15. Everth Cabrera. An alarming 44 SBs make him a top choice for back-up if you find yourself short in SBs at the end of the week.
16. Marco Scutaro. Doesn't have a lot of pop, but does something of value fantasy-wise every single day.
17. Eric Aybar. Slid last year in what should have been breakout season, but he's got nice extra-base hit potential and should steal and score a lot with his speed.
18. Alcides Escobar. Has a little bit of Jeter in him, with hits coming in bunches and nice speed and run-scoring ability.
19. Dee Gordon. Speedster should have broken out last year. Will it happen this year?
20. Eduardo Nunez. As noted above, he needs to survive the spring. He more than likely will get most at-bats at third, but he does have top-class speed.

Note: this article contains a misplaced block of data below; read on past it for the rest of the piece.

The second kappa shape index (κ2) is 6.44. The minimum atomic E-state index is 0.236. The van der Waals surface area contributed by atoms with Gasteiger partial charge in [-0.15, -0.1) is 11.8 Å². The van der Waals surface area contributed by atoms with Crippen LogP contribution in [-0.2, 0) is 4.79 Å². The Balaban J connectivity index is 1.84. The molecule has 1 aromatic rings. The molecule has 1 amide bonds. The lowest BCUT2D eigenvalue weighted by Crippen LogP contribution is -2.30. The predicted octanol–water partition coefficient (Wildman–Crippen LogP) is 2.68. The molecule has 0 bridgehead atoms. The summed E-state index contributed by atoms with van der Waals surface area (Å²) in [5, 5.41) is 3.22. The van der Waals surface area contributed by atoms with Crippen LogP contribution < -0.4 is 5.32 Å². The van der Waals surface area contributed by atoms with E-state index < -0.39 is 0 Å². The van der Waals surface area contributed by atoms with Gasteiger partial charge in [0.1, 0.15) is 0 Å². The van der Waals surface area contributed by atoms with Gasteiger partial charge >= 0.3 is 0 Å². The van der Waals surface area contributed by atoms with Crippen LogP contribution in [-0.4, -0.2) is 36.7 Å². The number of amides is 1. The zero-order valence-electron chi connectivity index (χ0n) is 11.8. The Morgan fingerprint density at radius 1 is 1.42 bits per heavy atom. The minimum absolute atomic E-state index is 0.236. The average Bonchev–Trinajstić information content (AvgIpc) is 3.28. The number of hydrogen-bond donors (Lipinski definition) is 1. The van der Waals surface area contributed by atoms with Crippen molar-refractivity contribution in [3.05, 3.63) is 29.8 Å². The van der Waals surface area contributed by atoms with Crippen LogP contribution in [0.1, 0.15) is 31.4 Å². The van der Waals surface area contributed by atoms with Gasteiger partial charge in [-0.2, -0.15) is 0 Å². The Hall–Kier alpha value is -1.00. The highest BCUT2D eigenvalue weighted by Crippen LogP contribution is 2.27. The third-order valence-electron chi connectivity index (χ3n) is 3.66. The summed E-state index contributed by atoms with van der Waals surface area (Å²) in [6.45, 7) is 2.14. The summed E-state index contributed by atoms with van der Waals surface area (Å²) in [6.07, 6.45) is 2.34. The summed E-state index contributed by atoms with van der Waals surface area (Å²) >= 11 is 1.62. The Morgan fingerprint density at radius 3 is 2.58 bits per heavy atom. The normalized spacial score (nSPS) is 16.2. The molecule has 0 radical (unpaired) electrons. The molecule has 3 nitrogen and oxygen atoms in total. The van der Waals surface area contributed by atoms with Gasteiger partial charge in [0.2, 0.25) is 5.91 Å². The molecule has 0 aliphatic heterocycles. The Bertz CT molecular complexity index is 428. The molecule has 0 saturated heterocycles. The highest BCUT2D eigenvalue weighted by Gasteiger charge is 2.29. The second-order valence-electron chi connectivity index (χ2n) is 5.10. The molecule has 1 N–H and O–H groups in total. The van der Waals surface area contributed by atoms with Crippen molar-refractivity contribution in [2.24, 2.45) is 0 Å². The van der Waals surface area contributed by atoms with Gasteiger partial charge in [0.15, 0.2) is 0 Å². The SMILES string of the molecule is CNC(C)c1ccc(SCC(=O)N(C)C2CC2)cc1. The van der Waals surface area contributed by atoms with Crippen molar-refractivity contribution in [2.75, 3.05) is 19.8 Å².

Josh Rutledge. Small sample size last year suggested propensity for extra-base hits.
Billy Hamilton. The minor league god of stolen bases may not make the team out of spring training, but is likely to surface at some point this season.
Jed Lowrie. He plays for a terrible team, but 16 HRs in less than 400 at-bats last year sounds promising.
* Yahoo! Roto Arcade goes shopping for possible breakout fantasy players.
* Bleacher Report looks for pitchers worthy of late-round consideration.
* ESPN's Talented Mr. Roto explains the importance of "common fantasy sense."
Dan O'Shea is our man in fantasyland. He welcomes your comments.